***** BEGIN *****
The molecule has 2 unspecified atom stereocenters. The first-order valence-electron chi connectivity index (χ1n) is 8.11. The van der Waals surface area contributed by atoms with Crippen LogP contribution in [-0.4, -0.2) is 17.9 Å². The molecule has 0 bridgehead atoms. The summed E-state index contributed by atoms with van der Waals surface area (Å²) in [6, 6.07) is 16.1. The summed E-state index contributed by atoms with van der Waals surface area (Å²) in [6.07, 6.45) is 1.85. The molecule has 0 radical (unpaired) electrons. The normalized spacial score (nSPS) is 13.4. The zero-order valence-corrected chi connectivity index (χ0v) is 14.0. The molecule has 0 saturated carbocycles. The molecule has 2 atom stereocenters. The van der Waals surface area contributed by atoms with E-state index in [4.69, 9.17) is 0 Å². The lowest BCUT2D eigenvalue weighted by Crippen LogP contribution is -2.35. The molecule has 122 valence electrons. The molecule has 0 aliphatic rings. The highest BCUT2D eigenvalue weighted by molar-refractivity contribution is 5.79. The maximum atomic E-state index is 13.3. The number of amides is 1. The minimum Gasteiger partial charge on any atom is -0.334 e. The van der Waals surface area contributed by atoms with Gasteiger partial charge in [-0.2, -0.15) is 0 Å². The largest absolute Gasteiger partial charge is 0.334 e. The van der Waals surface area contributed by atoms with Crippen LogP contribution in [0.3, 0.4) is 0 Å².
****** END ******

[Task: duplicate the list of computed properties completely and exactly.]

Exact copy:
The molecule has 2 unspecified atom stereocenters. The first-order valence-electron chi connectivity index (χ1n) is 8.11. The van der Waals surface area contributed by atoms with Crippen LogP contribution in [-0.4, -0.2) is 17.9 Å². The molecule has 0 bridgehead atoms. The summed E-state index contributed by atoms with van der Waals surface area (Å²) in [6, 6.07) is 16.1. The summed E-state index contributed by atoms with van der Waals surface area (Å²) in [6.07, 6.45) is 1.85. The molecule has 0 radical (unpaired) electrons. The normalized spacial score (nSPS) is 13.4. The zero-order valence-corrected chi connectivity index (χ0v) is 14.0. The molecule has 0 saturated carbocycles. The molecule has 2 atom stereocenters. The van der Waals surface area contributed by atoms with E-state index in [4.69, 9.17) is 0 Å². The lowest BCUT2D eigenvalue weighted by Crippen LogP contribution is -2.35. The molecule has 122 valence electrons. The molecule has 0 aliphatic rings. The highest BCUT2D eigenvalue weighted by molar-refractivity contribution is 5.79. The maximum atomic E-state index is 13.3. The number of amides is 1. The minimum Gasteiger partial charge on any atom is -0.334 e. The van der Waals surface area contributed by atoms with Gasteiger partial charge in [-0.2, -0.15) is 0 Å². The largest absolute Gasteiger partial charge is 0.334 e. The van der Waals surface area contributed by atoms with Crippen LogP contribution in [0.3, 0.4) is 0 Å².